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paintfool
07-13-2001, 01:51 PM
I have no experience with acrylic paint and have to paint a fiberglass horse (Life sized!) which has been primed. Is there a particular type of brush that i should be using for the large areas? Please help! Thanks.
Cheryl

paintfool
07-13-2001, 02:00 PM
http://www.wetcanvas.com/Community/images/13-Jul-2001/Seattledo.JPG I thought it might be helpful to include this. This is the idea for my design. It'll be done on a 6' x 8' fiberglass statue. I'm probably going to have a LOT of questions for you guys! :)
Cheryl

cuttlefish
07-13-2001, 06:37 PM
The Golden Acrylic website has an article on prepping and painting on fiberglass.
http://www.goldenacrylic.com/

I'd suggest some nylon or polyester house painting brushes; whatever is labeles "Best quality for Latex". That should work well for acrylic too. You might also try a foam cigar roller for very broad areas. A foam roller should deform well enough to cover all but the most compound curves. In either case, thin your paint at least to the consistency of heavy cream (unless you want your strokes to show) or even better, use a fluid paint formulation that you can use at full strength without thinning.

You've probably already thought about how you'll complete this project, but here are some of my ideas. Demarcate your color areas with masking tape and paper, slightly violating the areas where you want your black lines. When you remove the tape, you may detect a ridge where the paint met the tape. You can gently sand this down, if you like. Then, stroke in your stripes freehand or with masking, as you prefer.

paintfool
07-13-2001, 07:05 PM
Thanks for the advice Cuttlefish. I hadn't though about the roller but it does sound like the way to go on the background. I pick up my horse tomorrow but got to look at one a few minutes ago and the primer they've used is grey. I think i'll gesso over the entire thing because i bought W&N finity paints and i'm not sure how well they'll cover the grey. Probably fine but since i'm not too familiar with this stuff i don't want to take any chances. As for visable brush strokes or the ridge created by using tape i don't expect any problems because these horses (Public art project) are going to be clear coated with a LOT of whatever it is that they shoot on cars. E-One, manufacturer of fire trucks, has generously donated this service to the project.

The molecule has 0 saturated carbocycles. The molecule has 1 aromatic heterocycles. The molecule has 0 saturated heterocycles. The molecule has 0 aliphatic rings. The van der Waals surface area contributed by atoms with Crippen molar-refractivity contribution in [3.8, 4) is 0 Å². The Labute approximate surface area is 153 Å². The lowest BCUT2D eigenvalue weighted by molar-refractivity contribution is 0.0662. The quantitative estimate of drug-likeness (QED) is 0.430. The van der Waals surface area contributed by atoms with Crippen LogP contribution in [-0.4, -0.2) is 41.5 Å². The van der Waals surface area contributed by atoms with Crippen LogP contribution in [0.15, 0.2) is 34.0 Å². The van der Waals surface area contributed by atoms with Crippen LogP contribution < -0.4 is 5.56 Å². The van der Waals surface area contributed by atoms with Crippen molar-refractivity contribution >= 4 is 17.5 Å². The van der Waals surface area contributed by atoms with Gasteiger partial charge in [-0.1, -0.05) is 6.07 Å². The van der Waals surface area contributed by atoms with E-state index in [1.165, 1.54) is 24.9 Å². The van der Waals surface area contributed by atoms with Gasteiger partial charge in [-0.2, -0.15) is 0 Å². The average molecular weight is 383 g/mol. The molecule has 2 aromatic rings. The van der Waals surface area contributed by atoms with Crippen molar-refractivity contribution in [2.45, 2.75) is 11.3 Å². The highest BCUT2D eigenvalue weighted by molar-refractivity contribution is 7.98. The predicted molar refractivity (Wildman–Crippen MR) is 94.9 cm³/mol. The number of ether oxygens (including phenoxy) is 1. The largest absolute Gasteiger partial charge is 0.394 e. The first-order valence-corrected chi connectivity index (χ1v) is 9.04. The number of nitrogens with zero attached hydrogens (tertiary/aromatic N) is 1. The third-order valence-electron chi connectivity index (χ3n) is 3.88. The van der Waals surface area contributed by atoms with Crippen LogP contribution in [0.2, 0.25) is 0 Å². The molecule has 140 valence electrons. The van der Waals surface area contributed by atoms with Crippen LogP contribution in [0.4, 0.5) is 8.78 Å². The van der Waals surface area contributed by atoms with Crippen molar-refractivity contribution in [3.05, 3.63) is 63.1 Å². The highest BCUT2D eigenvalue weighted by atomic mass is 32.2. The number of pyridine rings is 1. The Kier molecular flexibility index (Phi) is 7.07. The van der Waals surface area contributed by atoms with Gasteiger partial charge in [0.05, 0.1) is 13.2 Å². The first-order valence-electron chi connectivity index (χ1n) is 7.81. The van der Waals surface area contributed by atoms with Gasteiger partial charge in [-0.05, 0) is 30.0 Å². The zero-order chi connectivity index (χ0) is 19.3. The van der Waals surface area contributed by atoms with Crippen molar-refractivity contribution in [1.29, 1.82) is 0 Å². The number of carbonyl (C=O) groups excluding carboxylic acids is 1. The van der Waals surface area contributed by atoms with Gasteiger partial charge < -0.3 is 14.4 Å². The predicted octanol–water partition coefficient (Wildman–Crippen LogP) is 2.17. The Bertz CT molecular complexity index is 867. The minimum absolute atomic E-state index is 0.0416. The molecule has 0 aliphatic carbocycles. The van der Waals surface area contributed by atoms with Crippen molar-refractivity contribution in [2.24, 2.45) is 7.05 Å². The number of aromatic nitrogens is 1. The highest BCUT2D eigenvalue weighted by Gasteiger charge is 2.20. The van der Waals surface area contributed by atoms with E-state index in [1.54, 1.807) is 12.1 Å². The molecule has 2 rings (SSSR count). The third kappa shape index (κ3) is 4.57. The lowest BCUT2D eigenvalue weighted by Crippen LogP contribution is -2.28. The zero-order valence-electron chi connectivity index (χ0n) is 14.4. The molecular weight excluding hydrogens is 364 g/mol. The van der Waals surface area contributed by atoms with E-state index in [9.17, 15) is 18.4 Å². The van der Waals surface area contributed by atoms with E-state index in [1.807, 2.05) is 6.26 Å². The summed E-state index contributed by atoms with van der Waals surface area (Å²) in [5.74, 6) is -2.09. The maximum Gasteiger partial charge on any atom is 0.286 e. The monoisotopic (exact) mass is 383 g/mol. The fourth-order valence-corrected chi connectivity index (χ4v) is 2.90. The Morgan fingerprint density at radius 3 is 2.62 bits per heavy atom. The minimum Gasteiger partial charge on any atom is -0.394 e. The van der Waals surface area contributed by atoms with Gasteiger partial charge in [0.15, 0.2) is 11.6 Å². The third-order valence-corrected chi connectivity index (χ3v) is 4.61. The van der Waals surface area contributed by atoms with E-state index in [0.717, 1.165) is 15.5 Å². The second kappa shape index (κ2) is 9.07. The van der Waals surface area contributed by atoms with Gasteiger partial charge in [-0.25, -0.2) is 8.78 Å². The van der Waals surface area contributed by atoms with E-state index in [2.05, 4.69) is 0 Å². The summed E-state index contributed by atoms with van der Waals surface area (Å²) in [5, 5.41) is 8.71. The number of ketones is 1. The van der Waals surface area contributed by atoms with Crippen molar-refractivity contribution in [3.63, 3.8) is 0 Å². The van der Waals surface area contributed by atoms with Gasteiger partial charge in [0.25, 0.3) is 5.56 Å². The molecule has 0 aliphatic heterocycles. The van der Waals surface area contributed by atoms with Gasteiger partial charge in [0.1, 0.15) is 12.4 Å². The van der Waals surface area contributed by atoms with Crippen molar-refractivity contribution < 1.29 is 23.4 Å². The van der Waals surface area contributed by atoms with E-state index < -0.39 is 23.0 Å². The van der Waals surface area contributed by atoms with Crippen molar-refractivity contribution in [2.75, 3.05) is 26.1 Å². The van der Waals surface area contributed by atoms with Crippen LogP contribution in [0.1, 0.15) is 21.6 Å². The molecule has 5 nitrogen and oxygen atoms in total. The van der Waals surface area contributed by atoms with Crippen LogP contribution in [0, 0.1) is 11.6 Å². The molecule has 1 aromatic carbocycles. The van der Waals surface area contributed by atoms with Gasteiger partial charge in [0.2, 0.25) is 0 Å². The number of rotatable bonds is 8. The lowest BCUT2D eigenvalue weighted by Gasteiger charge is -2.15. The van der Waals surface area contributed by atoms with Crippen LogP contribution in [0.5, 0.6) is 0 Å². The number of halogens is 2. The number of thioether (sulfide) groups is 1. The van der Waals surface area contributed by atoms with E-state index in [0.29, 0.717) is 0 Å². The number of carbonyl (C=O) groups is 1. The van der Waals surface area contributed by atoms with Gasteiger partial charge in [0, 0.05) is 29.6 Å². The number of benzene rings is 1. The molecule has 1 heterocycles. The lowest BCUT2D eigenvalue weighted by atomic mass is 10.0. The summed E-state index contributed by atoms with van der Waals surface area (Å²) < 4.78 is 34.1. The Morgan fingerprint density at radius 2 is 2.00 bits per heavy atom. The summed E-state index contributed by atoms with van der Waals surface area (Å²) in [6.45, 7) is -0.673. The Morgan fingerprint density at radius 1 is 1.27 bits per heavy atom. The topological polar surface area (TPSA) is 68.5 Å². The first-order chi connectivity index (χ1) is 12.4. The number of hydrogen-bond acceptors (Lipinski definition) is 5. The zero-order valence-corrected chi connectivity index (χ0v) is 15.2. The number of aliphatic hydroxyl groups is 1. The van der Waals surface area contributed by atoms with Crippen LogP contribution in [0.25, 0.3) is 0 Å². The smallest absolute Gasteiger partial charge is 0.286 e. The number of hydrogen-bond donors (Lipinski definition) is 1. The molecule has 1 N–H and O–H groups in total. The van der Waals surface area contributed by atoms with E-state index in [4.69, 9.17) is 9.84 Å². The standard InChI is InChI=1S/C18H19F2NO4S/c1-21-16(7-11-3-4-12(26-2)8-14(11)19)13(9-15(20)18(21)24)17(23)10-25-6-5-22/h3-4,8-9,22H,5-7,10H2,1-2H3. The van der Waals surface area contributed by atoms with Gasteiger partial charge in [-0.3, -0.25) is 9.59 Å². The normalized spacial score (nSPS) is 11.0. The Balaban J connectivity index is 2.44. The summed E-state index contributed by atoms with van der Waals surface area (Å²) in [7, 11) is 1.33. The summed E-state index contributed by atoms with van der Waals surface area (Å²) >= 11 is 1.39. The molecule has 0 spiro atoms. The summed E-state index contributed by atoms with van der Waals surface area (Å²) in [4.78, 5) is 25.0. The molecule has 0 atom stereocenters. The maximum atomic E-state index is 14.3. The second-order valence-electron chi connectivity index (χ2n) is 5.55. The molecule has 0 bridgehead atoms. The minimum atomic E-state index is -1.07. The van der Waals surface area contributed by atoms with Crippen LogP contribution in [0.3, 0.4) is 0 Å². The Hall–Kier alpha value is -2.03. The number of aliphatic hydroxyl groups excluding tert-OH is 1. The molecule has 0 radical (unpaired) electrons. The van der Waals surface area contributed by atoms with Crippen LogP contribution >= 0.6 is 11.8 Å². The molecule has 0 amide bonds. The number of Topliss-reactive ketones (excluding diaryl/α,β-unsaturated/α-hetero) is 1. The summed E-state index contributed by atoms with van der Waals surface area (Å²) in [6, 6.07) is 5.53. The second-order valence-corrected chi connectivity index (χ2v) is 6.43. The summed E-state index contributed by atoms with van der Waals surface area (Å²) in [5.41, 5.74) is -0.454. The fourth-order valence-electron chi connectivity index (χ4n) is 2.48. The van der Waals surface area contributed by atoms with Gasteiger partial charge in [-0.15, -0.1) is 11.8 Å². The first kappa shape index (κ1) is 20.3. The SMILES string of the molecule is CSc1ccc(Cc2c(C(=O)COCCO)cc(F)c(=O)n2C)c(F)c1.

Einion
07-13-2001, 11:36 PM
Hi Cheryl, a couple of things I can add to Cuttlefish’s good suggestions. First, in case you’re completely unfamiliar with acrylics, they dry very quickly (literally in minutes in a warm environment) and have a habit of drying down near the ferrule during use, ruining a brush if you’re not keeping an eye out. So it’s often a good idea to clean your brushes (and a roller if you use one) periodically during the painting session instead of only at the end like is common with oils. Synthetic brushes are a good choice for acrylics because they take repeated rinsing in their stride and retain their spring when damp.

I use Finity colours almost exclusively and they’re reasonably opaque (obviously it varies from colour to colour) but I think you’re wise to undercoat in white before you start in with the colour especially since you will probably be thinning the paint to the consistency Cuttlefish recommended. In my hobby I paint over a grey automotive primer and for lighter colours I always paint the area white first.

One last thing, automotive clearcoats are usually lacquer-based and very ‘hot’. They could easily eat into the acrylics and ruin all your hard work! It is possible to coat acrylics with lacquer if it’s done carefully (a number of mist coats before the wet coats) but it might be a good idea to get them to test a small sample before you do the whole project. I’ve read that epoxy coatings are taking over from lacquers in the automotive sector so if they’re using one of these I don’t know if this is as much of a problem so a test is probably a good idea here too.

Hope this helps,
Einion